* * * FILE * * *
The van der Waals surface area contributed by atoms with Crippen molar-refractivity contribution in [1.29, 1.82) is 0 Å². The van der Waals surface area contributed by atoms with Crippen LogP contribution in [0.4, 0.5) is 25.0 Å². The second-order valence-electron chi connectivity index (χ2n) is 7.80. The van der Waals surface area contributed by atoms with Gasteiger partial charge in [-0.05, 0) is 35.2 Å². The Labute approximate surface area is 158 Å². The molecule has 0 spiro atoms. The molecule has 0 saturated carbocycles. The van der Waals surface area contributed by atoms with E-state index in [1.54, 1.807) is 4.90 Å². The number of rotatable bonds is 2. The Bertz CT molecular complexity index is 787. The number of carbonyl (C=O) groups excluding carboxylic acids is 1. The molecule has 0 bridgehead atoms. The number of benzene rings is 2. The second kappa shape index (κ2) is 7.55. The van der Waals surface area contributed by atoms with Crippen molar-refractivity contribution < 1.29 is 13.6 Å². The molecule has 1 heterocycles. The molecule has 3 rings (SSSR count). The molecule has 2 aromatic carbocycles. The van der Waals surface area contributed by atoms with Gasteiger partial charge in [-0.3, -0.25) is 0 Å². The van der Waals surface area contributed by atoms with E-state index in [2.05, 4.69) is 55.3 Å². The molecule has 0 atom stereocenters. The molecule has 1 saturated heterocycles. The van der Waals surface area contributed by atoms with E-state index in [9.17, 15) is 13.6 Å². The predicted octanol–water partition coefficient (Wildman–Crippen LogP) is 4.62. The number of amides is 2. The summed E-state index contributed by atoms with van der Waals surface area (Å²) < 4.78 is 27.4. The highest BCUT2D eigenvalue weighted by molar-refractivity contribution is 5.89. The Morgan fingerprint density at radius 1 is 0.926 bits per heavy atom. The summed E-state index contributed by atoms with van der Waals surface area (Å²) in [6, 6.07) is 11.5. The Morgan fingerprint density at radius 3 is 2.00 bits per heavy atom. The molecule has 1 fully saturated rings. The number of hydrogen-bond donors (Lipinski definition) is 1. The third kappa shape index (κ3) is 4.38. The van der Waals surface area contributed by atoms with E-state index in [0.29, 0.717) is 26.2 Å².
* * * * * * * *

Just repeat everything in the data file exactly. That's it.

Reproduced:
The van der Waals surface area contributed by atoms with Crippen molar-refractivity contribution in [1.29, 1.82) is 0 Å². The van der Waals surface area contributed by atoms with Crippen LogP contribution in [0.4, 0.5) is 25.0 Å². The second-order valence-electron chi connectivity index (χ2n) is 7.80. The van der Waals surface area contributed by atoms with Gasteiger partial charge in [-0.05, 0) is 35.2 Å². The Labute approximate surface area is 158 Å². The molecule has 0 spiro atoms. The molecule has 0 saturated carbocycles. The van der Waals surface area contributed by atoms with E-state index in [1.54, 1.807) is 4.90 Å². The number of rotatable bonds is 2. The Bertz CT molecular complexity index is 787. The number of carbonyl (C=O) groups excluding carboxylic acids is 1. The molecule has 0 bridgehead atoms. The number of benzene rings is 2. The second kappa shape index (κ2) is 7.55. The van der Waals surface area contributed by atoms with Crippen molar-refractivity contribution < 1.29 is 13.6 Å². The molecule has 1 heterocycles. The molecule has 3 rings (SSSR count). The molecule has 2 aromatic carbocycles. The van der Waals surface area contributed by atoms with Gasteiger partial charge in [-0.3, -0.25) is 0 Å². The van der Waals surface area contributed by atoms with E-state index in [2.05, 4.69) is 55.3 Å². The molecule has 0 atom stereocenters. The molecule has 1 saturated heterocycles. The van der Waals surface area contributed by atoms with E-state index in [9.17, 15) is 13.6 Å². The predicted octanol–water partition coefficient (Wildman–Crippen LogP) is 4.62. The number of amides is 2. The summed E-state index contributed by atoms with van der Waals surface area (Å²) < 4.78 is 27.4. The highest BCUT2D eigenvalue weighted by molar-refractivity contribution is 5.89. The Morgan fingerprint density at radius 1 is 0.926 bits per heavy atom. The summed E-state index contributed by atoms with van der Waals surface area (Å²) in [6, 6.07) is 11.5. The Morgan fingerprint density at radius 3 is 2.00 bits per heavy atom. The molecule has 1 fully saturated rings. The number of hydrogen-bond donors (Lipinski definition) is 1. The third kappa shape index (κ3) is 4.38. The van der Waals surface area contributed by atoms with E-state index in [0.29, 0.717) is 26.2 Å².